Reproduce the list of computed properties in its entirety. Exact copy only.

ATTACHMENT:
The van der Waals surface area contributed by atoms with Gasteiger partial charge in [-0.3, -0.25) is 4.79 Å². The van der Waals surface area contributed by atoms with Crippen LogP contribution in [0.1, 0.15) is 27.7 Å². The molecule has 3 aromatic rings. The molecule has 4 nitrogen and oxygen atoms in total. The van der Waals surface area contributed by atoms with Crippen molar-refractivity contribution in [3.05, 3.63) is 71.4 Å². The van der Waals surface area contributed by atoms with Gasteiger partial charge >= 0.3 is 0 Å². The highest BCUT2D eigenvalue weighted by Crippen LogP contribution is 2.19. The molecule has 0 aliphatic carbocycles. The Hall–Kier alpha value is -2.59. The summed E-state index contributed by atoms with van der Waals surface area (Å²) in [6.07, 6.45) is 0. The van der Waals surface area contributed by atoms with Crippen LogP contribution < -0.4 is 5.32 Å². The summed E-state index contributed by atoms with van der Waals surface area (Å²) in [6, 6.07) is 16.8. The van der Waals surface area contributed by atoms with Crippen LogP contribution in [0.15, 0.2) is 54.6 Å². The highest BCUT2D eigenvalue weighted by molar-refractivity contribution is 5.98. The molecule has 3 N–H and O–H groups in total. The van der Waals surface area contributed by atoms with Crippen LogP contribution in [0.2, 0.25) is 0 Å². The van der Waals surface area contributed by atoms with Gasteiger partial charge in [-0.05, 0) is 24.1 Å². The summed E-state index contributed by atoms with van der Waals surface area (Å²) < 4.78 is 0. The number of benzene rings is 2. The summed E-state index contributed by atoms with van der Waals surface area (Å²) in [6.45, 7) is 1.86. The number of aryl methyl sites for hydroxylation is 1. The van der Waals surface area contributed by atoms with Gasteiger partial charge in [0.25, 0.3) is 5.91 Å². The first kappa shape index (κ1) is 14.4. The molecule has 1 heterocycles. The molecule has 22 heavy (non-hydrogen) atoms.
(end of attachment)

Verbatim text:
The van der Waals surface area contributed by atoms with Gasteiger partial charge in [-0.3, -0.25) is 4.79 Å². The van der Waals surface area contributed by atoms with Crippen LogP contribution in [0.1, 0.15) is 27.7 Å². The molecule has 3 aromatic rings. The molecule has 4 nitrogen and oxygen atoms in total. The van der Waals surface area contributed by atoms with Crippen molar-refractivity contribution in [3.05, 3.63) is 71.4 Å². The van der Waals surface area contributed by atoms with Gasteiger partial charge >= 0.3 is 0 Å². The highest BCUT2D eigenvalue weighted by Crippen LogP contribution is 2.19. The molecule has 0 aliphatic carbocycles. The Hall–Kier alpha value is -2.59. The summed E-state index contributed by atoms with van der Waals surface area (Å²) in [6.07, 6.45) is 0. The van der Waals surface area contributed by atoms with Crippen LogP contribution < -0.4 is 5.32 Å². The summed E-state index contributed by atoms with van der Waals surface area (Å²) in [6, 6.07) is 16.8. The van der Waals surface area contributed by atoms with Crippen LogP contribution in [0.15, 0.2) is 54.6 Å². The highest BCUT2D eigenvalue weighted by molar-refractivity contribution is 5.98. The molecule has 3 N–H and O–H groups in total. The van der Waals surface area contributed by atoms with Crippen LogP contribution in [0.2, 0.25) is 0 Å². The van der Waals surface area contributed by atoms with Gasteiger partial charge in [-0.05, 0) is 24.1 Å². The summed E-state index contributed by atoms with van der Waals surface area (Å²) < 4.78 is 0. The number of benzene rings is 2. The summed E-state index contributed by atoms with van der Waals surface area (Å²) in [6.45, 7) is 1.86. The number of aryl methyl sites for hydroxylation is 1. The van der Waals surface area contributed by atoms with Gasteiger partial charge in [0.25, 0.3) is 5.91 Å². The first kappa shape index (κ1) is 14.4. The molecule has 1 heterocycles. The molecule has 22 heavy (non-hydrogen) atoms.